A Russian court will tomorrow deliver its verdict in the case against activist Andrei Borovikov, who faces three years in prison if convicted of “distributing pornography” for sharing a video by the German rock band Rammstein.
Andrei Borovikov was formerly the coordinator of Aleksei Navalny’s regional headquarters in Arkhangelsk, northwestern Russia. In 2014, he shared the music video for Rammstein’s song Pussy on the Russian social network VKontakte. More than six years later in September 2020, the authorities charged him with “production and distribution of pornography”. The prosecution has requested a three-year sentence in a high security penal colony if Andrei Borovikov is found guilty by the Lomonosovsky District Court.
“The case against Andrei Borovikov is utterly absurd. It is blatantly obvious that he is being punished solely for his activism, not his musical taste,” said Natalia Zviagina, Amnesty International’s Moscow Office Director.
The case against Andrei Borovikov is utterly absurd. It is blatantly obvious that he is being punished solely for his activism, not his musical tasteNatalia Zviagina, Amnesty International’s Moscow Office Director
“This is not the first time the Russian authorities have used an overbroad definition of ‘pornography’ as a pretext for locking up their critics. Earlier this month, artist and feminist activist Yulia Tsvetkova stood trial on pornography charges over her drawings of women’s bodies – it is astonishing that cases like this even make it to court.
“The prosecution of Andrei Borovikov is a mockery of justice, and we call for all charges against him to be dropped. The Russian authorities should be focusing on turning around the spiralling human rights crisis they have created, not devising ludicrous new ways of prosecuting and silencing their critics.”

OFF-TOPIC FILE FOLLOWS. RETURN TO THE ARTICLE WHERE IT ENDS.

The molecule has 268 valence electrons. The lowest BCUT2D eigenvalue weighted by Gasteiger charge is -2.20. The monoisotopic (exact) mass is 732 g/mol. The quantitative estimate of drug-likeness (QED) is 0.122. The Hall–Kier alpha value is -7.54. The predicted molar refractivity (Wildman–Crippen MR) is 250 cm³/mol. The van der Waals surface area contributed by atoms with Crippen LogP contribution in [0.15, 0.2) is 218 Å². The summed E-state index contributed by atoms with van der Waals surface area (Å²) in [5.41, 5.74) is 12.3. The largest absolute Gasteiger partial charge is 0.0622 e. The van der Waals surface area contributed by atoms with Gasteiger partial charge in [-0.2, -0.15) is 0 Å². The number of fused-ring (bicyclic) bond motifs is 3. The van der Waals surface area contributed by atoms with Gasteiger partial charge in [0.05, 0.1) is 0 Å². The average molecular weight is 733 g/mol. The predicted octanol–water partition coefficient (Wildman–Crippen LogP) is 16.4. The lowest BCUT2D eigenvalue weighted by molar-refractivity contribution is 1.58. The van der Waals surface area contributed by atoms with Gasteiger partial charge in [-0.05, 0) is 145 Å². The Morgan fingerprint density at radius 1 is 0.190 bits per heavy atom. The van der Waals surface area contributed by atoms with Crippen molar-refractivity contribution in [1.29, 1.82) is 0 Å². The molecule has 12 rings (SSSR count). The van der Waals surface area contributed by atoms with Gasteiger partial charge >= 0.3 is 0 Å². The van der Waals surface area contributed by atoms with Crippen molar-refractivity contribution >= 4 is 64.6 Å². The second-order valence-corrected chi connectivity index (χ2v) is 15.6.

The Pussy music video which Andrei Borikov posted in 2014 came to the authorities’ attention six months ago, when a former volunteer at Borikov’s office informed the police. The volunteer had secretly recorded his conversation with Borovikov about the video, during which Borovikov had deleted it.
Nonetheless, the authorities initiated a criminal investigation, which suggests the volunteer was employed as an agent provocateur to help fabricate the case. The prosecution said the video had been seen by “not fewer than two people” and went on to order “a sexological and cultural examination” of the clip. The experts found it to be of “pornographic nature” and “not containing artistic value”.
“The Russian government surely has better things to do than try its hand as a cultural critic. For example, it should be improving its dire record on freedom of expression, guaranteeing fair trial standards, releasing those detained for peacefully protesting, and putting a stop the politically motivated prosecution of activists,” said Natalia Zviagina.
The Russian authorities should be focusing on turning around the spiralling human rights crisis they have created, not devising ludicrous new ways of prosecuting and silencing their criticsNatalia Zviagina, Amnesty International’s Moscow Office Director
Andrei Borovikov, an environmental activist and former coordinator of Aleksei Navalny’s Arkhangelsk regional headquarters, was charged with “production and distribution of pornography” (Article 242(3)(b) of the Russian Criminal Code) in September 2020. Before that, in September 2019, he had been sentenced to 400 hours of compulsory labour after being found guilty of “repeated violation of the established procedure of organizing or holding public events” (Article 212.1 of the Criminal Code) for holding peaceful protests against a local landfill project.